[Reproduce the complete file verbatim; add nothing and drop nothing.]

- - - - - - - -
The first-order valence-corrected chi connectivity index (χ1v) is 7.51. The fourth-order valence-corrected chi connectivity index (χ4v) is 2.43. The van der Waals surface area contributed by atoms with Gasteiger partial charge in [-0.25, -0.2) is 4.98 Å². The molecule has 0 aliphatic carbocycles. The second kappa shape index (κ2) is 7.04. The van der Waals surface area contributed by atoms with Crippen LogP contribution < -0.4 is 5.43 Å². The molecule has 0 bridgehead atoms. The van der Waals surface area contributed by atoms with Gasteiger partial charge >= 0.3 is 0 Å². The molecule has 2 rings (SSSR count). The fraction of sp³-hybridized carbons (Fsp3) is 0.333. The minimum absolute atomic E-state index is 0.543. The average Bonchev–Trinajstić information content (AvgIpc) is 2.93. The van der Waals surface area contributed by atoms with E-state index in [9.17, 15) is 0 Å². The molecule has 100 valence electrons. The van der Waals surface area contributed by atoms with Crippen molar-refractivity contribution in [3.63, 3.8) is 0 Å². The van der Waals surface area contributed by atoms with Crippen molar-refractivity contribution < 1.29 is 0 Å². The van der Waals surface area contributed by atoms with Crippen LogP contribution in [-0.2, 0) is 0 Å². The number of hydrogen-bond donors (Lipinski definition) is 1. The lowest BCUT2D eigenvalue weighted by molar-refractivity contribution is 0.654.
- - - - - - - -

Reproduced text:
The first-order valence-corrected chi connectivity index (χ1v) is 7.51. The fourth-order valence-corrected chi connectivity index (χ4v) is 2.43. The van der Waals surface area contributed by atoms with Gasteiger partial charge in [-0.25, -0.2) is 4.98 Å². The molecule has 0 aliphatic carbocycles. The second kappa shape index (κ2) is 7.04. The van der Waals surface area contributed by atoms with Crippen LogP contribution < -0.4 is 5.43 Å². The molecule has 0 bridgehead atoms. The van der Waals surface area contributed by atoms with Gasteiger partial charge >= 0.3 is 0 Å². The molecule has 2 rings (SSSR count). The fraction of sp³-hybridized carbons (Fsp3) is 0.333. The minimum absolute atomic E-state index is 0.543. The average Bonchev–Trinajstić information content (AvgIpc) is 2.93. The van der Waals surface area contributed by atoms with E-state index in [9.17, 15) is 0 Å². The molecule has 100 valence electrons. The van der Waals surface area contributed by atoms with Crippen molar-refractivity contribution in [3.63, 3.8) is 0 Å². The van der Waals surface area contributed by atoms with Crippen molar-refractivity contribution < 1.29 is 0 Å². The van der Waals surface area contributed by atoms with Crippen LogP contribution in [-0.2, 0) is 0 Å². The number of hydrogen-bond donors (Lipinski definition) is 1. The lowest BCUT2D eigenvalue weighted by molar-refractivity contribution is 0.654.